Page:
Karimjee embarks on combating human trafficking

Karimjee Jivanjee Foundation (KJF) is pleased to announce its strategic partnership with WoteSawa, a renowned Non-Governmental Organization (NGO) dedicated to empowering child domestic workers and combating human trafficking.

This collaboration aims to safeguard the rights and welfare of vulnerable children in Tanzania, with a particular focus on child domestic labor.

Karimjee Jivanjee Foundation is the philanthropic arm of the Karimjee Group, committed to creating a bright future for young Tanzanians through education and empowerment.

The foundation’s vision is to develop the next generation of leaders; the change makers and innovators that have the potential to change Tanzania and the world.

And investing in education has been one of their means to do so. Sharing these same values, is their new partner; WoteSawa.

Founded in 2012 by Angela Benedicto, a survivor of child domestic labor, WoteSawa strives to create a righteous and responsible society where domestic workers enjoy decent work, free from human trafficking and child labor.

The organization’s comprehensive mission encompasses empowering domestic workers and individuals affected by human trafficking and child labor through social, legal, and economic means.

WoteSawa operates shelters in Mwanza and Kasulu, providing a safe haven for rescued girls, where they receive essential support including accommodation, food, healthcare, and psychological assistance.

Beyond immediate aid, the organization offers vocational training in skills such as sewing, equipping the girls with practical abilities and income opportunities for their future.

The partnership between Karimjee Jivanjee Foundation and WoteSawa signifies a collective commitment to addressing the plight of child domestic workers in Tanzania.

The collaboration aims to amplify the impact of both organizations in their shared mission to protect vulnerable children and empower them to reclaim their rights and futures.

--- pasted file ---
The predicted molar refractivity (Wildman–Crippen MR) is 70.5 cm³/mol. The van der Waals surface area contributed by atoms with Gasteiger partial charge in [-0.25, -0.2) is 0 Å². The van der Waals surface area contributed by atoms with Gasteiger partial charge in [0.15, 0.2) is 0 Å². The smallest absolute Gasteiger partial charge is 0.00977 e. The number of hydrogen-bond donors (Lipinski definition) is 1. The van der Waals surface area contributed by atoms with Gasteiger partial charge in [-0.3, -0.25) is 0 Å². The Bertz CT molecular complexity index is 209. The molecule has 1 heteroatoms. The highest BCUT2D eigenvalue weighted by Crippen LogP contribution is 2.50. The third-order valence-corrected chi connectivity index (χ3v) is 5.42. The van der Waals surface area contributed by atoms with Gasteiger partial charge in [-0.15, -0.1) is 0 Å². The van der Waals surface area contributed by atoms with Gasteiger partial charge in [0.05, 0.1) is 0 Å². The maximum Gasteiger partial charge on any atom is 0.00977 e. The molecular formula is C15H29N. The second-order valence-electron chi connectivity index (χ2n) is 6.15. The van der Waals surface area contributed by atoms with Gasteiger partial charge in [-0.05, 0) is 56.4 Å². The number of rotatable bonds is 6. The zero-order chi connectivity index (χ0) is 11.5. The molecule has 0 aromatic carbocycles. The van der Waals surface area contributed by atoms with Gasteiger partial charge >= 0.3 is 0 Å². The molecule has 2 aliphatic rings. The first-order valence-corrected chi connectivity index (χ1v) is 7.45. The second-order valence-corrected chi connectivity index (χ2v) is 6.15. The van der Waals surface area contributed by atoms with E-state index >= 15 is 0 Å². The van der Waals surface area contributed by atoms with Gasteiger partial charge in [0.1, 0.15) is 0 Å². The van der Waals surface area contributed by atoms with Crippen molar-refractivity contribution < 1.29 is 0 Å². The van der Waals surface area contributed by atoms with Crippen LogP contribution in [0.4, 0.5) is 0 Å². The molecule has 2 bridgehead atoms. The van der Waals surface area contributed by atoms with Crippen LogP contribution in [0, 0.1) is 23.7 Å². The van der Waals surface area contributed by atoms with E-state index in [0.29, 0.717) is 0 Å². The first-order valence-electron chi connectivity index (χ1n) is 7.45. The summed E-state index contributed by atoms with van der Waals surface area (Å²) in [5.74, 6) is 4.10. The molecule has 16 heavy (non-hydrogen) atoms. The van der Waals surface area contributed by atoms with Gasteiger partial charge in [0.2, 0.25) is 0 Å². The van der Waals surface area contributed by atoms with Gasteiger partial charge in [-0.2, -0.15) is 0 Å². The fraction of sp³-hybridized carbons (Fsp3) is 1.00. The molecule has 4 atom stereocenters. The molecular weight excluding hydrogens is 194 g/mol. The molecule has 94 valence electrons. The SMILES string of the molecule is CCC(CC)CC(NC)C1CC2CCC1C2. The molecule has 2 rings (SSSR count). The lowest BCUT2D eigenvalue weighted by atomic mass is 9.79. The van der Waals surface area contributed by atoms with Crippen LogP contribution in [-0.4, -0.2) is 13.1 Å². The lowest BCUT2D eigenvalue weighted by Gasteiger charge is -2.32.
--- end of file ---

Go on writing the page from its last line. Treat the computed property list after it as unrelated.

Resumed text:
Through its philanthropic initiatives, Karimjee Jivanjee Foundation has long championed educational development and empowerment in Tanzania.

By partnering with WoteSawa, the foundation expands its scope to address the urgent issue of child domestic labor and human trafficking, extending its reach to those most in need of protection and support.

“WoteSawa’s unwavering dedication and remarkable achievements in protecting the rights of vulnerable children align closely with our foundation’s core values,” said Mr. Yusuf Karimjee, Chairman of Karimjee Jivanjee Foundation.

“We are honored to partner with WoteSawa in their vital mission to empower child domestic workers and combat human trafficking. Together, we can make a meaningful difference in the lives of these children and create a brighter future for them.”

“WoteSawa is excited about this partnership with the Karimjee Jivanjee Foundation,” said Angela Benedicto, Founder of WoteSawa.

“This collaboration will significantly enhance our efforts to uplift child domestic workers, provide them with necessary support, and fight against the scourge of human trafficking.

Together, we can create lasting change and build a society where every child is free from exploitation and has the opportunity to thrive.”

WoteSawa’s remarkable achievements speak volumes about its dedication and impact in the field. The organization actively participated in the adoption of the Domestic Workers Convention, No. 189, in Geneva in 2011.

Furthermore, Angela Benedicto, the Executive Director of WoteSawa, was honored with the Queen’s Young Leaders Award in 2015 for her tireless efforts in promoting the rights of child domestic workers in Tanzania.

WoteSawa’s contributions to combating human trafficking were recognized by the Government of Tanzania in 2020, with a certificate of recognition for their significant efforts in this area.

The organization was also featured in a documentary on the CNN Freedom Project in 2023, highlighting their exemplary work.

Moreover, WoteSawa has actively lobbied for the implementation of the Child Act of 2009 and the ratification of ILO Convention 189 (C189).

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